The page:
My Daughter, the World Traveler
In May of this year my nineteen year-old daughter traveled to Bhutan, a beautiful closed country which borders China and India. Why Bhutan? In the past six years she has visited Mexico several times, The Canary Islands, El Salvador, and Los Angeles with a missions group from our church. This year, as a freshman in college, she found an opportunity to travel with some of the Univeristy basketball team to teach basketball to the youth of Bhutan.
You have to understand what this opportunity meant to my adventurous, youngest child. This is the child who collects all things Asian-the shelves in her room are filled with everything from wooden chopsticks, colorful candles with Asian designs, and an antique watercolor on silk we found at a yard sale. She has always said she would someday adopt an Asian child, or marry someone and create her own. She even learned to like Asian food because of her fascination with this culture-quite a feat for a person who is so picky she doesn’t even like cheese or oatmeal. To say that traveling to a country in the East was a dream come true would be an understatement. The fact that she would be working with children and playing basketball on this three-week trek created a dream world for her that she may never again experience.
There is much I could say about her experiences in Bhutan, but tonight as I watch the Olympic Games I am reminded of one significant event. While watching The March of the Nations, Ally spotted one of her friends from Bhutan, Sherab Zam, who is representing her country in archery. How amazing that my daughter, who grew up in this small Central Texas town, not only played basketball with royalty while in that country, but also met this remarkable young woman and her coach. Even more amazing is the fact that Sherab took time to thank her for the shout-out on Facebook and several of the princesses Ally has befriended responded as well.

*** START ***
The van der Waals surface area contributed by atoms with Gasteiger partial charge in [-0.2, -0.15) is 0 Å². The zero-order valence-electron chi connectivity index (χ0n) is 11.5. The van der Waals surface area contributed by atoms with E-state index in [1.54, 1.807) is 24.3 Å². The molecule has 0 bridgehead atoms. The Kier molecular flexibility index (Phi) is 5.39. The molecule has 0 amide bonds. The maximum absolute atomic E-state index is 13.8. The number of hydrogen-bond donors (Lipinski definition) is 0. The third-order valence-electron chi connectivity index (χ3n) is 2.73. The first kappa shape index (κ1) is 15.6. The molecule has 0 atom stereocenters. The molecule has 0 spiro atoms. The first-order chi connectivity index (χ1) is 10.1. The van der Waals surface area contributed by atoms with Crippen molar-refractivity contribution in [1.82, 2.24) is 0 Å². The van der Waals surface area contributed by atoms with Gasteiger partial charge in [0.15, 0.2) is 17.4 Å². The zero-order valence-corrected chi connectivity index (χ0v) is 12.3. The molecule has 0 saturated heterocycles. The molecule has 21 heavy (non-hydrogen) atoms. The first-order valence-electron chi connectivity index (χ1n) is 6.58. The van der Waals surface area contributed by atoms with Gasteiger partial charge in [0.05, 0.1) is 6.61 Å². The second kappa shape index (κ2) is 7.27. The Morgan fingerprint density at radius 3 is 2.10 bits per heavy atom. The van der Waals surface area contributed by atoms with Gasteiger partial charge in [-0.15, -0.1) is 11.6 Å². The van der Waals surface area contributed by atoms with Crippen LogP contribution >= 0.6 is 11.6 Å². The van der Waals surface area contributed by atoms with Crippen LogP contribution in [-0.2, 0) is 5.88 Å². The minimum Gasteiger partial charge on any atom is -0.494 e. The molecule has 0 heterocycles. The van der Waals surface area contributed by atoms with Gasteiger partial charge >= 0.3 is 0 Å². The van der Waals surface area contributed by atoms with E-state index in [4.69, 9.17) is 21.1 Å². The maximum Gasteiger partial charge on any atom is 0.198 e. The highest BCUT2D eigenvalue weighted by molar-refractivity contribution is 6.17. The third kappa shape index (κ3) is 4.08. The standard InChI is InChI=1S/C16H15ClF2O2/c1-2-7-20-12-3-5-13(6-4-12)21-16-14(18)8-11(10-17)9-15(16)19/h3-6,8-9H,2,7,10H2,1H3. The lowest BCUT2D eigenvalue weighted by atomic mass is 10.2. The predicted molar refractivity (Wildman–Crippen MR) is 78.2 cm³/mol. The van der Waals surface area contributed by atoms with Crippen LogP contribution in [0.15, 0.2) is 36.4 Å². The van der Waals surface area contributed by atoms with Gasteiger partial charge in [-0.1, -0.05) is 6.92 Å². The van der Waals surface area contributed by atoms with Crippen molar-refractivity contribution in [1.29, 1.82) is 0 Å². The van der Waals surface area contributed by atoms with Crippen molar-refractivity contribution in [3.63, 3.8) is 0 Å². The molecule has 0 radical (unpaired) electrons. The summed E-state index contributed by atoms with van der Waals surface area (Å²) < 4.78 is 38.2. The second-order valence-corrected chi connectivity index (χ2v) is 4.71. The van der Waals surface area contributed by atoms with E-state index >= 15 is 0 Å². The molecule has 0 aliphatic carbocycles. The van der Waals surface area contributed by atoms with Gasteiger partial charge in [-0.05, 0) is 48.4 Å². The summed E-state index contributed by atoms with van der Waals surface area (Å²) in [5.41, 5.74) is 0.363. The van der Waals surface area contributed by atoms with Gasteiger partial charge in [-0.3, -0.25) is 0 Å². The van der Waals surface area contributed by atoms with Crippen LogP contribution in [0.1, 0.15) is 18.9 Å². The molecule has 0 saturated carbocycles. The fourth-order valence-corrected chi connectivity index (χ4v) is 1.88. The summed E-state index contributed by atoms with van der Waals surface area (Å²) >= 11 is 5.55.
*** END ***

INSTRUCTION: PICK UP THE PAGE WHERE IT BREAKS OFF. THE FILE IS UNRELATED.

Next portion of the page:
Did I mention that Bhutan is a closed country, and that sharing the Christian faith is punishable by time in prison, or worse? Ally has always loved missions, but this time she was challenged to be a silent witness. She has made many friends of different faiths, and in every situation has shown them unconditional love and respect, as we all should. As Frances of Assisi once said “Preach the gospel always, and if necessary use words.” I guess Ally has come away with more than souveniers for her collection and an experience of a lifetime; she has learned that the love of God shining through us is more powerful than our insignificant words could ever be.